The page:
Embarrassed, Ananya apologised and turned to Ishaan, leaning forward and said, ‘Considering how tactless you can be at times, Ishaan Sharma, let me get my point straight. I’m just sick of your trial and error method of finding out which lucky girl takes you home. Do you think I even give a damn about who you’ve zeroed in upon? You should’ve known better than sleeping with her.’
Ishaan was too shocked to react against her tirade. Ananya softened a bit. She was struggling hard to gulp down a lump that was weighing down on her and tried to keep herself from clying. She must be strong.
‘This is my life, for God’s sake! It isn’t a fucking TV show! You are never to contact me again. I’m going back home next week…
-she paused-
…and that ends it.’
She stormed towards the checking out counter. Ishaan rallied behind, trying to talk to her.
‘Anu, please listen to me once naa.’
He overtook her and fixed himself between her and the exit. ‘Lets talk things out. Give me a chance to explain.’
Anu lost her temper and glanced around. Quite a number of heads had turned towards the two. She almost found herself shouting.
Get out of my way.’
Mr. Shantanu Ghosh, the History Professor noticed the commotion and stepped in, throwing an inquisitive glance at Ishaan. ‘Is there a problem here?’ Ananya shook her head and answered in a composed tone.
‘None Sir.’
‘Still, would you two consider taking your personal issues outside the library?’ Ishaan walked out and stood in the corridor, leaning against a wall.
Ananya walked past him and stopped short. She turned to face him.
‘I hope I never see you again.’
Ishaan pursed his lips and nodded.
‘As you wish, Ananya.’
Back, in the market, Ananya didn’t let even a hint of her emotions show on her face. She gave a cursory glance with no approval of recognition, turned, and walked away.

The Fickle Customer.

The Indian customer might be an alien territory for large FMCG companies. She stresses on quality that doesn’t interfere with her budget and yet stands out as an intelligent shopper. You may find her bargaining with the green grocer about the selling price but even she knows what value-for-money means.

We all have seen the spurt in services available to us in the form of an IT revolution, as the world becomes one market for the trade of goods and services. Online shopping has been one such innovation that has taken the consumer’s idea of shopping by storm. The Internet user base in India has been growing owing to attractive schemes being provided by network providers and the very necessity in today’s inter connected world to possess a virtual identity as well as to find prospective consumers for the sea of products now available.

I, too, turned to online shopping last year through the online selling portal I was lured to the aspect of online shopping for a hassle free experience as physical movement of the consumer is not required. All I needed was an internet connection. And there were incentives like free shipping, cash on delivery among others. To the seller, I am a customer of the low end bracket as I never made a purchase of more than Rs. 400. Considering the number of Internet users in India at 150 million today is next to only USA and China, and is likely to double in the next five years, any smart business enterprise making its foray into on-line services should have an eye on this targeted base. It is not rocket science to apply one’s logic and say that a large chunk of this group would be comprised of the salaried or self employed young men and women. As technology reaches us at the very doorstep in far flung and rural areas, won’t a considerable portion of this group would initially start from being categorised into the low end group?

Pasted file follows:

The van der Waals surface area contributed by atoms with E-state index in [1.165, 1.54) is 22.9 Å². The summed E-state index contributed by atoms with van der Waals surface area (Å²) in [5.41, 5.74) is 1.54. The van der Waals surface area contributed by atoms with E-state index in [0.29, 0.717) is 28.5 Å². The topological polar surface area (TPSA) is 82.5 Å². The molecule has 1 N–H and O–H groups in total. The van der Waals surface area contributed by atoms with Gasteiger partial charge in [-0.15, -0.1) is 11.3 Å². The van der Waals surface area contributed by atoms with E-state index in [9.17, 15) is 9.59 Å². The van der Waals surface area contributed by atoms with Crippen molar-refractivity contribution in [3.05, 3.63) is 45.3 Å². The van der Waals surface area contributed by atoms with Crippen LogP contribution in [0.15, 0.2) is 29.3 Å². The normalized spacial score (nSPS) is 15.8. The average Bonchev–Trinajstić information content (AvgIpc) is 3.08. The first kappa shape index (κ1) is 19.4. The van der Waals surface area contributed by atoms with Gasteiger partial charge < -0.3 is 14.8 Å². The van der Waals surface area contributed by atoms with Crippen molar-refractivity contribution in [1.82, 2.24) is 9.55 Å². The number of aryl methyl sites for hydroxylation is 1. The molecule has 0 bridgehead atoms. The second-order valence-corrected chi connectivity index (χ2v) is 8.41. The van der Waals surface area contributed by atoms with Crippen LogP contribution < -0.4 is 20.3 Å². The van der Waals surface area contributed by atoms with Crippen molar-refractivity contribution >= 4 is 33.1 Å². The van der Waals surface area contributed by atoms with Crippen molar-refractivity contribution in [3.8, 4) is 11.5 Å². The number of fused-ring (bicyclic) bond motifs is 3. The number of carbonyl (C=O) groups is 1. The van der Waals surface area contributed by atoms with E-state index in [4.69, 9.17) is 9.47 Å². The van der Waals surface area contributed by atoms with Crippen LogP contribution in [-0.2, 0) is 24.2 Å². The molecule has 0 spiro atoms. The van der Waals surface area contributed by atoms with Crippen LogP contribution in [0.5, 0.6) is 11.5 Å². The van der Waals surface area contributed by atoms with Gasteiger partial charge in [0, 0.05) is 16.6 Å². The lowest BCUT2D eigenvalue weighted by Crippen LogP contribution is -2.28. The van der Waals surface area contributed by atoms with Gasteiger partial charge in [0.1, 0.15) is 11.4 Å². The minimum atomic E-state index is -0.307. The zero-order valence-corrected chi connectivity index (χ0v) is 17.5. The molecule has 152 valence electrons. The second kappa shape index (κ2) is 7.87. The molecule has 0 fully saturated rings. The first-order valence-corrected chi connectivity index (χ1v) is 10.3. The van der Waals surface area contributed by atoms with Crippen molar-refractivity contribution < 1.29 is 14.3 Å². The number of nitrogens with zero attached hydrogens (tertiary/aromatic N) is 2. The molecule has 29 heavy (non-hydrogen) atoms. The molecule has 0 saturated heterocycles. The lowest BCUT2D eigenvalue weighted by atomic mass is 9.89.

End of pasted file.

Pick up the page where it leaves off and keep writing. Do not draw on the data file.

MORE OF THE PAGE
When I begun buying through the portal, the shipping charges were fixed at Rs. 30 if the total cost of the products did not exceed Rs. 300. And today, when I found out that it had been hiked to Rs. 50 if the total cost of all the products bought did not exceed Rs. 500!

I was disappointed of course, I started browsing other portals with a *conditions apply on free shipping less costly than this. Now that should ring alarm bells for the portal because if I, as a consumer belonging to the low end group trying to economize on how much I spend as well as owing to my ficklemindedness can switch from one portal to another in a click of the mouse, it would soon loose the loyalty of this bracket owing to more than competitve offer provided by rival groups like Homeshop18 which for the time being is still offering the Rs.30/300 condition.

Numbers business can be mind boggling. Let us take a simple hypothetical situation. Let us say that 10 people were making purchases through an online portal when Rs. 30 was being charged as shipping cost on a total cost price of less than Rs 300. to avoid that, 5 customers made purchases totalling Rs. 350 each. So the total price they pay is Rs. 1750. The rest 5 made purchases of Rs. 250 each and paid shipping cost of Rs. 30 each. Total: Rs. 1400. On shipping charges Rs. 150 was mopped up. We know that the number of customers far exceeds this and so shipping charges would be a considerable part of the company’s revenue as the products are moved around the country not on individual but on a bulk basis. So an increase in the ceiling by Rs. 200 to Rs. 500 would surely bring in a lot of revenue on a level that loss of user sentiment may not hurt much. I think that is what they are banking upon!

(View expressed are personal)